Baxi Boiler 111 Fault Code


The Baxi fault code 111 maximum flow temperature Q & A or require an engineer for an emergency boiler repair.


The Baxi Boiler Fault Code 111 Error Common Q & A


Just below, we have a list of common questions relating to the 111 fault code on the Baxi boiler.

Baxi Boiler 111 Fault Code

  • What does the 111 fault code mean on my Baxi boiler?
  • Will resetting my Baxi boiler fix the 111 fault code?
  • Is the Baxi 111 fault code one that is likely to mean I need a new boiler?
  • What is the flow on my boiler?
  • Why does my boiler lock out when the flow temperature gets too high?
  • What are the most obvious causes of a high flow temperature?
  • What is limescale, and why would it build-up near the flow pipe?
  • What happens if the heat exchanger cracks?
  • If limescale builds-up near the NTC thermistor, how can that contribute to the 111 fault code being displayed?
  • What can be done to combat limescale in heating systems?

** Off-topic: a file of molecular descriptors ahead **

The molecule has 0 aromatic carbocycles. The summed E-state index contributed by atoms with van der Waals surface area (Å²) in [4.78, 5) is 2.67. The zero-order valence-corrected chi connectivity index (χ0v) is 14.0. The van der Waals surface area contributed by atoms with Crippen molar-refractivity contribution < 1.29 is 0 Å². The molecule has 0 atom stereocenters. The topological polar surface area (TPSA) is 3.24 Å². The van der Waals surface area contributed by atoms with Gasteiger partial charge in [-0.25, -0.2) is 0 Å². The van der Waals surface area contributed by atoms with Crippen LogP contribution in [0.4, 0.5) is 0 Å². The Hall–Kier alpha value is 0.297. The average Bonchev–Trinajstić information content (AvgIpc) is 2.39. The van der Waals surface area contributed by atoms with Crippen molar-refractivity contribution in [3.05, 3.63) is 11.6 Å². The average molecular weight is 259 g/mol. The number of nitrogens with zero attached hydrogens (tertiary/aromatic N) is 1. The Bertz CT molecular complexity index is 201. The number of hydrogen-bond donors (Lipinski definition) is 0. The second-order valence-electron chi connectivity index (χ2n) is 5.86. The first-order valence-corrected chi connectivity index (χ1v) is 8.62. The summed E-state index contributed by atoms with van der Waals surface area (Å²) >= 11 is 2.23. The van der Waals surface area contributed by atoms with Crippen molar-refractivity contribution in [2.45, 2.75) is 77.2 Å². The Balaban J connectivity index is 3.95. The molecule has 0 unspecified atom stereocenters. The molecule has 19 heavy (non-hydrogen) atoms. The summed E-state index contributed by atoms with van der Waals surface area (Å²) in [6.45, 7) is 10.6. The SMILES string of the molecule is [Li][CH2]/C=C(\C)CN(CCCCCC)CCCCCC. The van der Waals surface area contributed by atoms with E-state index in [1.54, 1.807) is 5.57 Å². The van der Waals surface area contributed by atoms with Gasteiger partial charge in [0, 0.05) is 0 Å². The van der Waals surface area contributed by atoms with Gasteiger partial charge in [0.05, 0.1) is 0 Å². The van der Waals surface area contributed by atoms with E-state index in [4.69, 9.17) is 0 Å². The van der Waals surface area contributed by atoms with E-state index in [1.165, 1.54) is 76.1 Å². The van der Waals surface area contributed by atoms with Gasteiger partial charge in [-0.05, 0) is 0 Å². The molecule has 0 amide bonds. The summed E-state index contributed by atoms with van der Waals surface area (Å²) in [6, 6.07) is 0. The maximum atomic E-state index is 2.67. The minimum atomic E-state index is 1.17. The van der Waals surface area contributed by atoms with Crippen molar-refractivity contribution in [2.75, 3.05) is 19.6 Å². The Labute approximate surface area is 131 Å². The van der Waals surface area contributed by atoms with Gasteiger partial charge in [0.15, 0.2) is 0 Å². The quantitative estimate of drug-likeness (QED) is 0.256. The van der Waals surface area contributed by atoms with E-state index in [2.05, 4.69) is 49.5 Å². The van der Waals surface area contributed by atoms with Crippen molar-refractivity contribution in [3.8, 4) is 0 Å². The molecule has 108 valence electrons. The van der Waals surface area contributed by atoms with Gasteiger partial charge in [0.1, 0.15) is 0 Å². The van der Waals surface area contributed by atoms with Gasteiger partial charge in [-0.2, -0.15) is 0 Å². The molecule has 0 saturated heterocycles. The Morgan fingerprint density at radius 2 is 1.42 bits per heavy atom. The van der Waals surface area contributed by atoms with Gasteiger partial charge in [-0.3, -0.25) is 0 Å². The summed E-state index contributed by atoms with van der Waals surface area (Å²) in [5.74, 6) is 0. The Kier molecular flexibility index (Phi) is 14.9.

• What causes a circulation fault, and how could this be causing the 111 fault code to be displayed?
  • How could a faulty NTC thermistor cause the 111 fault code to be displayed on my Baxi boiler?
  • Are there any other possibilities when it comes to the cause of the 111 fault code on my Baxi boiler?

What does the 111 fault code mean on my Baxi boiler


The 111 fault code on Baxi boilers relates to a flow temperature that has reached its maximum.

All modern boilers have a fault code system. When a boiler recognises a fault, it displays a fault code. This is so a boiler engineer can highlight what the exact problem, otherwise fault finding would take a lot longer than it should.

Once a fault code has been highlighted on the display panel, there’s a good chance that the boiler will lock out. This lock out will stop the boiler working until the fault is fixed, and the boiler is reset.

Will resetting my Baxi boiler fix the 111 fault code


The lock out procedure that a boiler goes through isn’t a fault; boilers are designed to do this.

If the printed circuit board (PCB) gets signals from sensors that could lead to the boiler being dangerous, or continued operation could damage other boiler parts, it locks out. Essentially, it’s protecting you and all internal boiler parts.